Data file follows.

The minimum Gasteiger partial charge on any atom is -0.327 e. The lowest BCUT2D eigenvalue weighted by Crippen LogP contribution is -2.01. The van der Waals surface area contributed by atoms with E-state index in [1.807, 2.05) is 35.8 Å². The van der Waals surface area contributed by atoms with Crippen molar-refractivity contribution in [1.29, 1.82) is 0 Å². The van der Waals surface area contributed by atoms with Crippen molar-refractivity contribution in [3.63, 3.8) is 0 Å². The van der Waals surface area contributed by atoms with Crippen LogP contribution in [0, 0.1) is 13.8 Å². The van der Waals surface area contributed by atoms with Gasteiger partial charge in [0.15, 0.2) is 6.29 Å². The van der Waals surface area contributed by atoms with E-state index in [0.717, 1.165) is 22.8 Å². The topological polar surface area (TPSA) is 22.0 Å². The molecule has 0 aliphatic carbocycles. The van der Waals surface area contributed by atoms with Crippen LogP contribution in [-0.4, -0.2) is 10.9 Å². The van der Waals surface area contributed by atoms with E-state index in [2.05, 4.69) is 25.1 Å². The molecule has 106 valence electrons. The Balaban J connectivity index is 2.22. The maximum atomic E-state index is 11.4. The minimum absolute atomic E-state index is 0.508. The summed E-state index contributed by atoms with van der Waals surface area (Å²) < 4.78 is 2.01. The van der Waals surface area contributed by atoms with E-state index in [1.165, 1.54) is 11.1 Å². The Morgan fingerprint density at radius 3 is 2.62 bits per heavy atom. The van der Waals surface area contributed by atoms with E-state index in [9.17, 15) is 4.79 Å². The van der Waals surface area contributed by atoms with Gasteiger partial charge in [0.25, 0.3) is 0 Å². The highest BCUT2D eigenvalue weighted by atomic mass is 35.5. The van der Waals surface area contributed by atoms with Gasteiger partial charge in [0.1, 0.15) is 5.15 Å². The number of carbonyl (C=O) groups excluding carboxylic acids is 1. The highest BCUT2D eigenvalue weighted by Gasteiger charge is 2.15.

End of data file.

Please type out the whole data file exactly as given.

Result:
The minimum Gasteiger partial charge on any atom is -0.327 e. The lowest BCUT2D eigenvalue weighted by Crippen LogP contribution is -2.01. The van der Waals surface area contributed by atoms with E-state index in [1.807, 2.05) is 35.8 Å². The van der Waals surface area contributed by atoms with Crippen molar-refractivity contribution in [1.29, 1.82) is 0 Å². The van der Waals surface area contributed by atoms with Crippen molar-refractivity contribution in [3.63, 3.8) is 0 Å². The van der Waals surface area contributed by atoms with Crippen LogP contribution in [0, 0.1) is 13.8 Å². The van der Waals surface area contributed by atoms with Gasteiger partial charge in [0.15, 0.2) is 6.29 Å². The van der Waals surface area contributed by atoms with E-state index in [0.717, 1.165) is 22.8 Å². The topological polar surface area (TPSA) is 22.0 Å². The molecule has 0 aliphatic carbocycles. The van der Waals surface area contributed by atoms with Crippen LogP contribution in [-0.4, -0.2) is 10.9 Å². The van der Waals surface area contributed by atoms with E-state index in [2.05, 4.69) is 25.1 Å². The molecule has 106 valence electrons. The Balaban J connectivity index is 2.22. The maximum atomic E-state index is 11.4. The minimum absolute atomic E-state index is 0.508. The summed E-state index contributed by atoms with van der Waals surface area (Å²) < 4.78 is 2.01. The van der Waals surface area contributed by atoms with E-state index in [1.165, 1.54) is 11.1 Å². The Morgan fingerprint density at radius 3 is 2.62 bits per heavy atom. The van der Waals surface area contributed by atoms with E-state index in [9.17, 15) is 4.79 Å². The van der Waals surface area contributed by atoms with Gasteiger partial charge in [0.25, 0.3) is 0 Å². The highest BCUT2D eigenvalue weighted by atomic mass is 35.5. The van der Waals surface area contributed by atoms with Gasteiger partial charge in [0.1, 0.15) is 5.15 Å². The number of carbonyl (C=O) groups excluding carboxylic acids is 1. The highest BCUT2D eigenvalue weighted by Gasteiger charge is 2.15.